Stocks finished the quarter surprisingly strong. What’s next?

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After a stormy 2022, US stocks gained during the first quarter of 2023 in a surprise show of resilience despite a banking crisis, cryptocurrency meltdowns and uncertainty about what’s ahead for the economy.

What happened: Nothing about the first quarter’s performance was linear.

The broad-based S&P 500 seesawed throughout the quarter, ending January on a high note before tumbling in February, rising again in March and ultimately ending the quarter up about 7%.

The tech-heavy Nasdaq made a remarkable resurgence, soaring nearly 17% in its best quarterly gain since the fourth quarter of 2020.

Some other highlights:

  • Bond prices rose as investors wagered that the Federal Reserve won’t raise rates as high as previously expected due to the banking crisis.
  • Bitcoin gained as investors rushed to find safer alternatives to the banking system. The digital asset had tumbled earlier in the quarter after a slew of controversies hit the cryptocurrency market, including the Commodity Futures Trading Commission’s lawsuit against Binance alleging that it violated US trading laws and the collapse of crypto-friendly bank Silvergate.
  • Oil prices ended the quarter down as the banking crisis fueled fears of prolonged stress in the financial sector and a potential recession.

What’s next? Despite the first quarter’s strong performance, investors say that celebrating a Fed victory against inflation would be premature.

Earlier this month, the collapse of three financial institutions — Silicon Valley Bank, Signature Bank and Credit Suisse — set off a banking meltdown that sent markets teetering.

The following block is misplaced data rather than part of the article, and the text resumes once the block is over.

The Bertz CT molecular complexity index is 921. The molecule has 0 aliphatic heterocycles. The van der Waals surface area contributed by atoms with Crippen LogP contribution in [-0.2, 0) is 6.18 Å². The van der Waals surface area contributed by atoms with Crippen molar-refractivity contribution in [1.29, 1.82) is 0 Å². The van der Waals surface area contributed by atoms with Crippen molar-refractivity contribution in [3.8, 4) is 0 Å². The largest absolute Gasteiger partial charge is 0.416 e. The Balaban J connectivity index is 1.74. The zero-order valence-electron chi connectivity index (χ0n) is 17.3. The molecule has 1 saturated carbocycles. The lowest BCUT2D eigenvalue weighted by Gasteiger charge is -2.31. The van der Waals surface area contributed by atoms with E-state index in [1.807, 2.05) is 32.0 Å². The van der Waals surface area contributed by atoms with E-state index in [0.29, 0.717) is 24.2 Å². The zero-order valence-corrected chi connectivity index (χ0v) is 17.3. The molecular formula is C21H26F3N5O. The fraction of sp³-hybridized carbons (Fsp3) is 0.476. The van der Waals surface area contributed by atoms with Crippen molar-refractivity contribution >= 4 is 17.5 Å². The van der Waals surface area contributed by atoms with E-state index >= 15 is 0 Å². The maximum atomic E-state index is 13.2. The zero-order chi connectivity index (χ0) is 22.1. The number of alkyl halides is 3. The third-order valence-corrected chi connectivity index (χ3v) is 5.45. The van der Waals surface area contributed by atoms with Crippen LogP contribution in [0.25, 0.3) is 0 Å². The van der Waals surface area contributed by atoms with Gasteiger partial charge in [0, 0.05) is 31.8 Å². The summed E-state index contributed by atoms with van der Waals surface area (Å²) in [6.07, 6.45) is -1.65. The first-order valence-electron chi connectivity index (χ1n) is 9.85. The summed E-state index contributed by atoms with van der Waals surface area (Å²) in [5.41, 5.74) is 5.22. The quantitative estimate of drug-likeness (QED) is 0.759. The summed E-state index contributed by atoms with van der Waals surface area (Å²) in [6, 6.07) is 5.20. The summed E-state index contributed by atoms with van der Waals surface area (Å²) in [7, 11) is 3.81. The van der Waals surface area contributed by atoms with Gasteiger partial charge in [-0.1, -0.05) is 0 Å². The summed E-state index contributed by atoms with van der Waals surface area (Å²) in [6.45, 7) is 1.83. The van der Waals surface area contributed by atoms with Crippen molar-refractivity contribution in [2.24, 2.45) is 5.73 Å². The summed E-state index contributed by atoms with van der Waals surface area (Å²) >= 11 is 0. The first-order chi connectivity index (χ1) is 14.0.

Wall Street largely shrugged it all off, however, with stocks recouping their losses — and then some — as investors started snapping up tech stocks, boosting the broader equity market.

But that doesn’t mean that inflation isn’t still a key factor driving the market.

Here’s what Wall Street experts are saying:

  • “I just don’t think that we’re going to get inflation down without seeing pain in the market. So, in order for it to stabilize, I think firstly we probably have to give some of these rallies back,” said Liz Young, head of investment strategy at SoFi Technologies.
  • “We’re in the middle of this taming of inflation experiment,” said Scott Duba, chief investment officer at Prime Capital Investment Advisors. “Expect the unexpected.”

The end of March means that there will be a new month’s worth of economic releases for investors to parse through, starting with a slew of jobs data this coming week.

Why that’s important: Despite Wall Street’s cheery optimism, markets are still looking for clues on how the economy is faring. The Federal Reserve’s job has been made more complicated by the tumult in the financial sector, since it’s unclear whether the cracks in the financial sector will widen. Moreover, the Fed still has yet to beat inflation.

But tamping down inflation is only one part of the Fed’s dual mandate. The central bank’s goal is to achieve price stability while keeping unemployment rates at a minimum.

The labor market has remained red hot, despite the Fed’s aggressive tightening campaign. While that may seem like good news for the Fed, it’s actually a sign that the central bank might have to tighten the economy further. That’s because strong job and wage growth means that companies pass on those higher labor costs to customers by raising prices on their goods and services.

Key reports to follow next week:

  • The February JOLTS report, or the Job Openings and Labor Turnover Survey. The number of job openings fell in January, signaling a slight cooling but still hot labor market.
  • The March ADP private-sector employment report. Hiring and wage growth in the private sector cooled a bit in February but still remained hot.
  • The March jobs report. The US economy added 311,000 jobs in February, a pullback from January’s stunning number but still hot. The central bank, and markets, will look for signs in March’s report that that isn’t a one-off and that the jobs market is indeed starting to cave under pressure from the Fed.

Monday: March manufacturing PMI.

Tuesday: February JOLTS report.

Wednesday: ADP private sector employment report.

Thursday: Jobless claims and mortgage rates.

Friday: March jobs report and February consumer credit.

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